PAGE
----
3D Printing: Here, There and Everywhere

Carl Weinschenk
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Robotics: Humans Need Not Apply

One of the biggest stories of 2013 was the progress made by 3D printing. It is an amazing development in two ways: It allows the functional recreation of objects over great distances and it has been very quickly commercialized.

All technologies, to greater or lesser degrees, seem intensely good or bad depending on who is at the controls. Nuclear energy can destroy or light cities. Guns can protect families or rob them. Google Glass and similar technology can eavesdrop or help find kids in a fire.

3D printing can be considered the poster child for that duality. It can replicate firearms, as is the use that so far has gotten the most notoriety, and be used by terrorists. Or, 3D printing can be used to make food more accessible to the hungry or to help the environment by enabling people to reproduce replacement parts for consumer electronic devices in their home instead of calling on repairmen to drive crosstown to deliver them.

One certainty is that the category will get as much attention in 2014 as it did this year. Indeed, a significant piece of news this week primes the pump: 3D Systems is acquiring Xerox’s product design, engineering and chemistry group for $32.5 million in cash. The deal for the group, which is headquartered in Wilsonville, Ore., is expected to close by the end of the year.

The press release said that Xerox and 3D have a long relationship and jointly developed the ProJet 3D printers. It is a big deal: 3D is adding more than 100 Xerox engineers and contractors and is increasing its research and development expenditures by 75 to 100 percent.

Needless to say, the folks in Wilsonville will be working on some futuristic projects. Perhaps one of them will focus on the type of activity described at CNET. Apparently, to date, 3D printing has focused on discrete and inactive parts that are self-contained. When put together, they form the entire device.

CNET writer Michelle Starr describes a project at Cornell in which an integrated system, in this case a loudspeaker, is created using a 3D printer. The team used a customizable Fab@Home printer, according to the story:

For the speaker housing, the team used the usual plastic material. They printed the conductive coil using a silver ink. The magnet was a little trickier—for that, the team called upon chemical and biomolecular engineering graduate student Samanvaya Srivastava to devise a viscous material composed mainly of strontium ferrite.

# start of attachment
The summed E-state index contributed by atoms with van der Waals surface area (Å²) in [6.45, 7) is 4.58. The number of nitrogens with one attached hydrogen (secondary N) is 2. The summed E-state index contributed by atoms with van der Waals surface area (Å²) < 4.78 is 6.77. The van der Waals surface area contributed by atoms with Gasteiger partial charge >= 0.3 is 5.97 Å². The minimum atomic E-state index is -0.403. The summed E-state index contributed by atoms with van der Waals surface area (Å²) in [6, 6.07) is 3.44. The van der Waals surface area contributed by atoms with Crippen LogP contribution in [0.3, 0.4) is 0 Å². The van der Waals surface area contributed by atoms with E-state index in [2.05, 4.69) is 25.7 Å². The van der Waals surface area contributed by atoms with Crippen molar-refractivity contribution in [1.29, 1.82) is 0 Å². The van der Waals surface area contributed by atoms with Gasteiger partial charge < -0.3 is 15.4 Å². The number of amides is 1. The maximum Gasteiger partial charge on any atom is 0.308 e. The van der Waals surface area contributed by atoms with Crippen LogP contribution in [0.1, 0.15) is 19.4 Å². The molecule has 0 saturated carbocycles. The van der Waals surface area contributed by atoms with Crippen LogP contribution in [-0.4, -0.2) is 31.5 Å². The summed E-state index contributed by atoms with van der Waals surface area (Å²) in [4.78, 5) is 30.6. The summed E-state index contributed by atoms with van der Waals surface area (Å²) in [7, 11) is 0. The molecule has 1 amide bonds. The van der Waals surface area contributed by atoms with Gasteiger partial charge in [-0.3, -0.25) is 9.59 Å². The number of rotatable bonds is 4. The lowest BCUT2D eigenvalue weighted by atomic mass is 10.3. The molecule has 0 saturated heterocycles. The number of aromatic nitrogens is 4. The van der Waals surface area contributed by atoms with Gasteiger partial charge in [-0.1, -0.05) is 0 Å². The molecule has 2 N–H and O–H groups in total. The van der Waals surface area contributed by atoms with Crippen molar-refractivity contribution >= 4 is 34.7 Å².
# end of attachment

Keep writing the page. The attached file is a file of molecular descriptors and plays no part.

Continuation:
Starr adds that the technology is not yet at the point at which these elements can be produced concurrently in their finished and integrated states, since the requirements for each are different (the example is that metal and plastic require different temperatures). The elements need to be assembled on the receiving end.

The post includes an interesting video with Hod Lipson, a member of the team and an associate professor of mechanical and aerospace engineering at Cornell. Lipson makes the point that a key to the research is to determine if usable active components, batteries, for instance, can be part of a 3D printed system.

3D Systems was founded in 1986, and though its roots are old, 3D printing seems to have come out of nowhere. At NextGov, a panel discussion raised the question of whether widespread and sophisticated 3D printing will lead to a culture of reuse or a culture of waste. A culture of reuse would mean less overall replacement of objects such as washing machines and stoves – the examples in the story – because printing broken parts would be easy and inexpensive. A culture of waste would focus on random printing of “useless knick knacks” and reprinting if the original version is not pleasing.

3D printing is interesting both from the technical and social perspectives. Exploration of both issues will continue through 2014 and beyond.

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